In order to study the effect of current makeup of water used in packinghouses operations on LB development, we will be using the information obtained by the ‘Critical limits for antimicrobials in dump tank systems’ project led by Dr. Faith Critzer, and coordinate activities alongside. 

Flume and tank water composition are related to postharvest LBD


Project Title: Survey of Pear Packers on Storage and Handling of d’Anjou Pears 

 PI: Carolina Torres 

CO-PI: Chris Hedges 

 Eating quality on pears is key to maintain and increase its consumption. In winter pears, like Anjou, this is a challenge, especially after short-term storage, because their chilling requirement to ripen and their variable maturity stage at harvest. Today, the WA pear industry has different handling practices for this variety with variable success especially in early season fruit. There is a need in the industry to develop universal metrics and standards to define “good” vs. “bad” fruit, additionally to identify and define the best storage practices being used. This is an opportunity to better understand how the industry can extend the storage and marketing season and still deliver high eating quality fruit. A survey will help to identify best practices to help the industry. Previous survey was carried out by Dr. G. Kupferman in the 90s (Tree Postharvest Journal, 1998), since then, new technologies, such as 1-MCP, have changed some of those practices, as well as the fruit outcome. Therefore, a new survey will update some of this information together with anonymous fruit quality.

Survey of storage and handling of d’Anjou Pears 

Project TitleNutrient Management for High Quality Sweet Cherries 

PI: Bernardita Sallato 

Co-PI: Matthew Whiting 

Co-PI: Carolina Torres 

Tree nutrition affects sweet cherry fruit quality, yield, and susceptibility to biotic and abiotic stresses. Macronutrients such as nitrogen can reduce fruit firmness and affect flavor; potassium affects internal water balance and dry matter content; calcium is fundamental for fruit firmness, cracking and shelf life. Micronutrients are required in very low quantities, but their deficiencies can lead to innumerable malfunctions and fruit quality problems. In addition to the independent role of each essential nutrient, their internal balance is key in determining overall fruit quality, nutrient uptake and distribution. There are many examples of fruit disorders associated with nutrient imbalances (e.g. bitter pit and lenticel breakdown in apples, cork spot in pears), yet little is known on the role of fruit nutrient content on sweet cherry quality and storability. Currently, nutrient management in sweet cherry is based on leaf tissue standards, useful in preventing deficiencies or toxicities. These standards were developed by determining nutrient concentration at maximum growth and have not taken fruit quality into account (i.e., there are no nutritional standards related to optimizing fruit quality). The goal of this project is to improve nutrient management strategies from an understanding of the nutritional composition of good and poor quality fruit. We propose to undertake a prospective analysis of orchard growing conditions, tree and soil health, irrigation management and nutrient composition and its relationship with the quality parameters; size, firmness and storability. This research approach will allow an in-depth analysis of fruit nutritional content and fruit quality, identify predictors, determine nutrient extraction/demand and begin to develop fruit-specific nutritional management strategies for sweet cherry.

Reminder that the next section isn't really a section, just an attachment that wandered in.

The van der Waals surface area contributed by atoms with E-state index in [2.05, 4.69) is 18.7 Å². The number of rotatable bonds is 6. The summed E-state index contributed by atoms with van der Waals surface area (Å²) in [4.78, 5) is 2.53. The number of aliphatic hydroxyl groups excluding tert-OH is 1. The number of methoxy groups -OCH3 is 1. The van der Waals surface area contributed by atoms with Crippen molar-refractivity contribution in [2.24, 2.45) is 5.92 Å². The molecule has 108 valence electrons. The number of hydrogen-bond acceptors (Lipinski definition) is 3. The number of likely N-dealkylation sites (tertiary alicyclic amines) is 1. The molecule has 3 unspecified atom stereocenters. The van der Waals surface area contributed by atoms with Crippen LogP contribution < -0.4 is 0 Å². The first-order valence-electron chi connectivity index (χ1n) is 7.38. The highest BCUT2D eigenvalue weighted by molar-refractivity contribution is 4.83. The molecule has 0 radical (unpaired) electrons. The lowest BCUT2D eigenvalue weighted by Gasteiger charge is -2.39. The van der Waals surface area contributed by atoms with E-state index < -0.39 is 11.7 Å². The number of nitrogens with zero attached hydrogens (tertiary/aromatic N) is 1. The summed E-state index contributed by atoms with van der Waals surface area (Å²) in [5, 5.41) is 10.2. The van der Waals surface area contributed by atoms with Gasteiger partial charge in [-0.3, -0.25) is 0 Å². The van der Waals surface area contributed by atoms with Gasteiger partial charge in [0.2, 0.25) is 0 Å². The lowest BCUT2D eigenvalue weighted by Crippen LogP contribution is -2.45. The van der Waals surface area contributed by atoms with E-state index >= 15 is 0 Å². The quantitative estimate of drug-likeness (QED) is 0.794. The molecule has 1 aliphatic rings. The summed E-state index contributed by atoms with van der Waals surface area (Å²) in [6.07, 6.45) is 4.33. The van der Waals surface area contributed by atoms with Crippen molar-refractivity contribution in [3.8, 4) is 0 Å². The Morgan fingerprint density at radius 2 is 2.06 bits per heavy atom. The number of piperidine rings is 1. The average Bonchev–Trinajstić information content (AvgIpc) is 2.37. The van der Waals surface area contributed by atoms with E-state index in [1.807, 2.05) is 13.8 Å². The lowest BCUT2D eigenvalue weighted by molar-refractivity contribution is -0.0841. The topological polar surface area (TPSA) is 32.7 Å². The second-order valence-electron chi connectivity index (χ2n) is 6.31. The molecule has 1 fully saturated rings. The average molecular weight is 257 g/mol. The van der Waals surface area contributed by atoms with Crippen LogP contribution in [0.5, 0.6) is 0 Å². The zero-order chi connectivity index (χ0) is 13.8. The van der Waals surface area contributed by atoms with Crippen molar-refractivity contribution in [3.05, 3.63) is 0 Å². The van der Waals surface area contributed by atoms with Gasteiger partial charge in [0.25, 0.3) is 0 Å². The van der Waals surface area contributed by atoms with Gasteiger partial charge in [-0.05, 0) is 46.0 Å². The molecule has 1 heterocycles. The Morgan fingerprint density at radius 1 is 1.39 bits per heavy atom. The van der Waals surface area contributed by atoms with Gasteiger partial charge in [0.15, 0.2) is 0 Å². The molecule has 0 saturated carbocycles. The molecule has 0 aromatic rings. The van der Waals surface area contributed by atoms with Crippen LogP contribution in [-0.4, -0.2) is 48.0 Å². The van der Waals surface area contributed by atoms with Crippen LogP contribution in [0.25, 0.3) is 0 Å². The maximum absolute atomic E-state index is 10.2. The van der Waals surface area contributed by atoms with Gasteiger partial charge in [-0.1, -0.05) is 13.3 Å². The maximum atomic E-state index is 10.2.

Nutrition is related to postharvest quality in sweet cherries

Project Title:  Efficient Heat Stress Management for Improved Apple Fruit Quality

PI: Lav Khot 

Co-PI: Bernardita Sallato 

Co-PI: Carolina Torres 

Co-PI: R. Troy Peters 


 This project aims to investigate efficient heat stress monitoring and management strategies in Honeycrisp and WA-38 apple cultivars with goal of reducing in-field and post-harvest crop losses. We will evaluate water-energy efficient evaporative cooling system that will use fogging type emitters (from Jain Irrigation, USA) to cool orchard micro-climate using about 15 to 18 GPM/A of water. This is critical as growers struggle to manage combination of evaporative cooling and deficit irrigation during fruit maturation stages for these two premium fresh market cultivars. In our preliminary trials in WA-38 cultivar, proposed evaporative cooling system was tested in 2020 season for its effectiveness in heat stress management. Results are encouraging with documented improvement in fruit coloration compared to conventional cooling approaches; additional fruit quality analysis is in progress.  

In this 3-year project, Hancock Farmland Services (at Prosser, WA) commercial blocks will be used for experimentation. We will compare the fogging system with overhead netting established by the cooperator. Throughout the season, we will monitor these replicate blocks for heat stress using a localized orchard climate/crop physiology sensing system (CPSS) developed by our team (through NSF/USDA-NIFA funded project). CPSS details with season long test results are in Ranjan et al. (2020) Computers and Electronics in Agriculture, 175, 105558. On this project, we will evaluate the impact of orchard sub-block climate variations and of sunburn management treatments on sunburn incidence, tree vigor, fruit quality and storability.  

Additionally, we will use two seasons data and grower knowledge to manage heat stress in sub-treatment blocks, for both cultivars, through evaporative cooling system actuated by sensing system (year 3). The CPSS is capable of real-time fruit surface temperature monitoring and actuation of evaporative cooling at set threshold with user override option. We will test the robustness of this system and pertinent improvements in crop quality and resource usage.  

Our team has a synergy of collaboration and cooperation to have successful project deliverables. Overall, the project outcomes will lead towards energy/water use efficient apple crop stress (sunburn) management. This will lead towards improved pack-outs and ultimately in grower profit margins. 

Heat stress management in apple orchards